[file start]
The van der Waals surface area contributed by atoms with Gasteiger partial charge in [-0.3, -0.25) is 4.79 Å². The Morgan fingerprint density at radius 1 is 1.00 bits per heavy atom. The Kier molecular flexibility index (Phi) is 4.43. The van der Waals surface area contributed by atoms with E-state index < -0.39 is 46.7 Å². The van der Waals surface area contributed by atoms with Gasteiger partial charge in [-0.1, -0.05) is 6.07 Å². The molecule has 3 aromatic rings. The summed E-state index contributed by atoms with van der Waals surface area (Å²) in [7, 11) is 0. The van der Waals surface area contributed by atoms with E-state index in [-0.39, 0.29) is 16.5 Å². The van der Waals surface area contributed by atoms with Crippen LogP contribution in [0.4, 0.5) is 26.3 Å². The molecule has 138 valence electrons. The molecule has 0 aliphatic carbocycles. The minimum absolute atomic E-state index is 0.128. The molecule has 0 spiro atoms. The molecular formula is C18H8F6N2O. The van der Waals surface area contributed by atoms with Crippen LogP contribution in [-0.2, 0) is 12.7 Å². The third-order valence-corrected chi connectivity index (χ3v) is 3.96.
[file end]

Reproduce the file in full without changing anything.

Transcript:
The van der Waals surface area contributed by atoms with Gasteiger partial charge in [-0.3, -0.25) is 4.79 Å². The Morgan fingerprint density at radius 1 is 1.00 bits per heavy atom. The Kier molecular flexibility index (Phi) is 4.43. The van der Waals surface area contributed by atoms with E-state index < -0.39 is 46.7 Å². The van der Waals surface area contributed by atoms with Gasteiger partial charge in [-0.1, -0.05) is 6.07 Å². The molecule has 3 aromatic rings. The summed E-state index contributed by atoms with van der Waals surface area (Å²) in [7, 11) is 0. The van der Waals surface area contributed by atoms with E-state index in [-0.39, 0.29) is 16.5 Å². The van der Waals surface area contributed by atoms with Crippen LogP contribution in [0.4, 0.5) is 26.3 Å². The molecule has 138 valence electrons. The molecule has 0 aliphatic carbocycles. The minimum absolute atomic E-state index is 0.128. The molecule has 0 spiro atoms. The molecular formula is C18H8F6N2O. The van der Waals surface area contributed by atoms with Crippen LogP contribution in [-0.2, 0) is 12.7 Å². The third-order valence-corrected chi connectivity index (χ3v) is 3.96.